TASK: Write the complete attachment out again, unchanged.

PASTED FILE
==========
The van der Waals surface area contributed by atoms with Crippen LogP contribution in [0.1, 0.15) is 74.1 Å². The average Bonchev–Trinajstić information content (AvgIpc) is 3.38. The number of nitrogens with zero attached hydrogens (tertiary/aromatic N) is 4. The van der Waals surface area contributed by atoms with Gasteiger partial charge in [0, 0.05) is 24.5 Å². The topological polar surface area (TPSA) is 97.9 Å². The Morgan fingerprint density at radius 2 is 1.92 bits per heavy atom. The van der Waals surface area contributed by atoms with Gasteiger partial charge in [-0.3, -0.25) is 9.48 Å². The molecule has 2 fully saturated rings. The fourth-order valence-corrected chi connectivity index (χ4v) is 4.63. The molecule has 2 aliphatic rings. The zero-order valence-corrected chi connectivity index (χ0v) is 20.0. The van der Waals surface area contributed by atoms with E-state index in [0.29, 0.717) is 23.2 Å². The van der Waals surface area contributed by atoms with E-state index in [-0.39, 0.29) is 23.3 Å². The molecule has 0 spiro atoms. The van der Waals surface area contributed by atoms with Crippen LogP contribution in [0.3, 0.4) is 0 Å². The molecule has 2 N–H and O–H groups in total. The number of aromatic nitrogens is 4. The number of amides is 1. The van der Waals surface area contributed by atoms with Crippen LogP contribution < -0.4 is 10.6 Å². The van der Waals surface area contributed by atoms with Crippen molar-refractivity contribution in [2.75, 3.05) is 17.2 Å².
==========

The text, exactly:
The van der Waals surface area contributed by atoms with Crippen LogP contribution in [0.1, 0.15) is 74.1 Å². The average Bonchev–Trinajstić information content (AvgIpc) is 3.38. The number of nitrogens with zero attached hydrogens (tertiary/aromatic N) is 4. The van der Waals surface area contributed by atoms with Gasteiger partial charge in [0, 0.05) is 24.5 Å². The topological polar surface area (TPSA) is 97.9 Å². The Morgan fingerprint density at radius 2 is 1.92 bits per heavy atom. The van der Waals surface area contributed by atoms with Gasteiger partial charge in [-0.3, -0.25) is 9.48 Å². The molecule has 2 fully saturated rings. The fourth-order valence-corrected chi connectivity index (χ4v) is 4.63. The molecule has 2 aliphatic rings. The zero-order valence-corrected chi connectivity index (χ0v) is 20.0. The van der Waals surface area contributed by atoms with E-state index in [0.29, 0.717) is 23.2 Å². The van der Waals surface area contributed by atoms with E-state index in [-0.39, 0.29) is 23.3 Å². The molecule has 0 spiro atoms. The van der Waals surface area contributed by atoms with Crippen LogP contribution in [0.3, 0.4) is 0 Å². The molecule has 2 N–H and O–H groups in total. The number of aromatic nitrogens is 4. The number of amides is 1. The van der Waals surface area contributed by atoms with Crippen LogP contribution < -0.4 is 10.6 Å². The van der Waals surface area contributed by atoms with Crippen molar-refractivity contribution in [2.75, 3.05) is 17.2 Å².